I adore Thanksgiving. My loyal readers already know this, but I like Thanksgiving so much that I celebrate two days of it.
The first night always includes the traditional turkey, stuffing, cranberries, decadent desserts and going around the table explaining what we are thankful for. You know, the usual.
The second night was came from my mom’s side. Since Friday night begins Shabbos, the Jewish day of rest, and the family got together anyway there was always leftover turkey but also generally a roast in addition to three types of cranberries, mashed potatoes, stuffing, challah, four desserts and of course a healthy dose of the family. (This year’s second night is Italian, frankly though, I am off topic.)
I set out this week to create a Thanksgiving meal for a smaller crowd. Trying to cram in all the standards without having leftovers until finals is a bit harder than it sounded in the first place.
To accommodate everything I like into one meal I had to make a few phone calls. My first was to my mother, she is the keeper of most family recipes so I figured she would have them all on hand but alas, she was at work so I had to try for Plan B.
Aunt Linda, many years ago, used to make a casserole that had sweet potatoes, cranberries and marshmallows in it. I would not go near sweet potatoes unless they were in this form and really it is more like dessert than anything else. I called her up to get the recipe and she said she would hunt it down and call me back. She did, but didn’t have the recipe so I called my mom back to make sure she knew which one I was looking for and had to wait until she got home from work.
In the meantime I called up my grandmother for her stuffing recipe. Her stuffing is famous in our family. Grammy listed off the ingredients how she makes it and told me of how she inherited the recipe (It is from Esther, my great-grandmother, originally and used to have four more eggs).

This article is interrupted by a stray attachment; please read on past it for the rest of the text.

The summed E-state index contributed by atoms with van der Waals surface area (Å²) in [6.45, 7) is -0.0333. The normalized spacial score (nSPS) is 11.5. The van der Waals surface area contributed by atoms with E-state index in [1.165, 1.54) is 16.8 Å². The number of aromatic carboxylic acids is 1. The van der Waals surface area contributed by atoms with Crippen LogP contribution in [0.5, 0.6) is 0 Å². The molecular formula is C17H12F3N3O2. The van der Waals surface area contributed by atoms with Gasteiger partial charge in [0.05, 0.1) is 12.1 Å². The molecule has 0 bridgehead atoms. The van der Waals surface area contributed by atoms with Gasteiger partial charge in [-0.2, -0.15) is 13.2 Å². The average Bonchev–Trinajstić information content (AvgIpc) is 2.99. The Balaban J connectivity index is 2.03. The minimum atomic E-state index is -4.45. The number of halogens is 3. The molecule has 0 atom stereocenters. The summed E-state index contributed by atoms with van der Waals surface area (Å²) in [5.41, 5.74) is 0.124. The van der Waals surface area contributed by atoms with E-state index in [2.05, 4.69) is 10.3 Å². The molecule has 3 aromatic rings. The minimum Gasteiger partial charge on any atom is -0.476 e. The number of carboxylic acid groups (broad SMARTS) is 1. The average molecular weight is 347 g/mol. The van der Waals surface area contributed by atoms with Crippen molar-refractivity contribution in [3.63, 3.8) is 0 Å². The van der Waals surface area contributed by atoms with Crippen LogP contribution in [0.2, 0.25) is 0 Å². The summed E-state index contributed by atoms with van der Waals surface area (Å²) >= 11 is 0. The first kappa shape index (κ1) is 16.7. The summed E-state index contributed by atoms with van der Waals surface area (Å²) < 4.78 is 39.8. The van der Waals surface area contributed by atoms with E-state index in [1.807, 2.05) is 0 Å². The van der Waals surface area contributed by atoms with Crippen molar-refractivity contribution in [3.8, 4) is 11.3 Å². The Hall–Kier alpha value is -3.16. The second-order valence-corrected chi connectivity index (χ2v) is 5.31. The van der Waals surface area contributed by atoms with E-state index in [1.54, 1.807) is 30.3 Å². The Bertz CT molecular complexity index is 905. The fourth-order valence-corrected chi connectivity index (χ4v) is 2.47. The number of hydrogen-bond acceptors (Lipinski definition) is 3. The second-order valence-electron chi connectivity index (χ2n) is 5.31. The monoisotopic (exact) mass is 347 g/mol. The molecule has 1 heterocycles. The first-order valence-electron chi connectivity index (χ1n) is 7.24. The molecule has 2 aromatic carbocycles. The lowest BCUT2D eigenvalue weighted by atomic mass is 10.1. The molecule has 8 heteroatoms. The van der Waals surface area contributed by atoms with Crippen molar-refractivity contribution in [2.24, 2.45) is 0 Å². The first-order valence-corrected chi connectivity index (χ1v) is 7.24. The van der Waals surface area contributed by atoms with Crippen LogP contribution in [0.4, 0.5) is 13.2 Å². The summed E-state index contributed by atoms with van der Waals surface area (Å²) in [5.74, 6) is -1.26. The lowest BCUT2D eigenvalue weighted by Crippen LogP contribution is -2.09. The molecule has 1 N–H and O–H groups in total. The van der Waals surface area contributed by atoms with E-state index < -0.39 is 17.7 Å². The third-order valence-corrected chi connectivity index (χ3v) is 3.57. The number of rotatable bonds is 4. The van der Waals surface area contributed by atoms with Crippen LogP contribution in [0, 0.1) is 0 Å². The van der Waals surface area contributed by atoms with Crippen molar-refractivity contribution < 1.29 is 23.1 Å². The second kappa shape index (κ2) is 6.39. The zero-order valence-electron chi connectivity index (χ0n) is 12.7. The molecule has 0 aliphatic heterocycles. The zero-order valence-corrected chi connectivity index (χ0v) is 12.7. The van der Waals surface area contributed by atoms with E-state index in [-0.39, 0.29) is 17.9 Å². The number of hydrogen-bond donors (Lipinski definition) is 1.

Mom finally got home as I was in the grocery store picking up my ingredients and regaled me with Aunt Linda’s recipe as well as her traditional turkey rub recipe.
Cooking went off without a hitch, the turkey finished in the prescribed two hours, the stuffing and casserole finished at the same time. An excellent gravy was made from the turkey drippings and dessert was waiting in the freezer (I made pumpkin pie parfaits, pretty fancy in a martini glass).
The same cannot be said for my guests though. Two of them were unable to make it at all and one got called in to stay longer at work so I was left with just two other people to eat all the food.
We did alright if you ask me, even if I will be eating turkey sandwiches until I graduate.
L’Chaim and B’Tay Avon (To life and eat well).
Mom’s Turkey Breast
/ cup canola oil
1 Tablespoon paprika
1 Tablespoon minced garlic
Mix together to make a paste and rub over skin. Bake until inner temperature reaches 150/. Let sit for about 15 minutes before carving.
Aunt Linda’s Sweet Potato Casserole
1 cup brown sugar
1 cup flour
1 cup oats
1 stick of butter
1 Tablespoon cinnamon
2 (17 ounce) cans of yams, drained
2 cups fresh cranberries
2 cups marshmallows
Combine the first five ingredients until a crumble is formed. Mix in one cup of the crumble with the yams and cranberries and place in the bottom of a casserole. Top the casserole with the rest of the crumble. Bake at 350/ for 30 minutes. Top the cooked casserole with marshmallows and place under broiler to brown.
Grandma Joyce’s Stuffing
1 (14 ounce) bag of Peppridge Farm stuffing mix
2 medium onions, diced small
2 cups celery, diced
2 cups water
1 stick butter
In a large pot bring water, celery, onion and butter to a boil. Take pot off of heat and stir in stuffing mix as well as the eggs. Bake at 350/ for 30 minutes or until brown.